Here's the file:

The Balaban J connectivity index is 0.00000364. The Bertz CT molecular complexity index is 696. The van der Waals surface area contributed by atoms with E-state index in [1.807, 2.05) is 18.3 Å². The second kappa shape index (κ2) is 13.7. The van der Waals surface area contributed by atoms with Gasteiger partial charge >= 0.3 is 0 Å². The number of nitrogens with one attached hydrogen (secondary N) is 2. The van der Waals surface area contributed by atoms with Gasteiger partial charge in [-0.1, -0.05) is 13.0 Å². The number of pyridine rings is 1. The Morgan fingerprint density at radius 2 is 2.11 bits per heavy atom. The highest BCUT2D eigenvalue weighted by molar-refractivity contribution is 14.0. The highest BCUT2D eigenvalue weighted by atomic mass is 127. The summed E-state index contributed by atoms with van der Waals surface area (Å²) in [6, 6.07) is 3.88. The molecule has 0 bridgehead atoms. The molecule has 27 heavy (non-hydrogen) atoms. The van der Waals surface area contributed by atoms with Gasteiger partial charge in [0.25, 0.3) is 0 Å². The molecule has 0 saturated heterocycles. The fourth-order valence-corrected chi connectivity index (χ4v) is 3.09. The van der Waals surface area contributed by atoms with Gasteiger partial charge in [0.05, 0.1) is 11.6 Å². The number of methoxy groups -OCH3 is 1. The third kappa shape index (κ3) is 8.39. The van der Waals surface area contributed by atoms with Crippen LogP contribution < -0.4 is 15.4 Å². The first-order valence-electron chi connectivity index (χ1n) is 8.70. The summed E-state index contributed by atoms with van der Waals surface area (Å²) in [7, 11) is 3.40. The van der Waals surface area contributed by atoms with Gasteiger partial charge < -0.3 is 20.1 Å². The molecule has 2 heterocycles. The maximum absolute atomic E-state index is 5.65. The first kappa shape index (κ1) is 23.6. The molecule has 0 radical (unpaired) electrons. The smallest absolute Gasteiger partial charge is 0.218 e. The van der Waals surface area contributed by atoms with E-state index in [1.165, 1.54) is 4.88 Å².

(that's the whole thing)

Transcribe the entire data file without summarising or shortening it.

The Balaban J connectivity index is 0.00000364. The Bertz CT molecular complexity index is 696. The van der Waals surface area contributed by atoms with E-state index in [1.807, 2.05) is 18.3 Å². The second kappa shape index (κ2) is 13.7. The van der Waals surface area contributed by atoms with Gasteiger partial charge >= 0.3 is 0 Å². The number of nitrogens with one attached hydrogen (secondary N) is 2. The van der Waals surface area contributed by atoms with Gasteiger partial charge in [-0.1, -0.05) is 13.0 Å². The number of pyridine rings is 1. The Morgan fingerprint density at radius 2 is 2.11 bits per heavy atom. The highest BCUT2D eigenvalue weighted by molar-refractivity contribution is 14.0. The highest BCUT2D eigenvalue weighted by atomic mass is 127. The summed E-state index contributed by atoms with van der Waals surface area (Å²) in [6, 6.07) is 3.88. The molecule has 0 bridgehead atoms. The molecule has 27 heavy (non-hydrogen) atoms. The van der Waals surface area contributed by atoms with Gasteiger partial charge in [0.25, 0.3) is 0 Å². The molecule has 0 saturated heterocycles. The fourth-order valence-corrected chi connectivity index (χ4v) is 3.09. The van der Waals surface area contributed by atoms with Gasteiger partial charge in [0.05, 0.1) is 11.6 Å². The number of methoxy groups -OCH3 is 1. The third kappa shape index (κ3) is 8.39. The van der Waals surface area contributed by atoms with Crippen LogP contribution < -0.4 is 15.4 Å². The first-order valence-electron chi connectivity index (χ1n) is 8.70. The summed E-state index contributed by atoms with van der Waals surface area (Å²) in [7, 11) is 3.40. The van der Waals surface area contributed by atoms with Gasteiger partial charge < -0.3 is 20.1 Å². The molecule has 2 heterocycles. The maximum absolute atomic E-state index is 5.65. The first kappa shape index (κ1) is 23.6. The molecule has 0 radical (unpaired) electrons. The smallest absolute Gasteiger partial charge is 0.218 e. The van der Waals surface area contributed by atoms with E-state index in [1.165, 1.54) is 4.88 Å².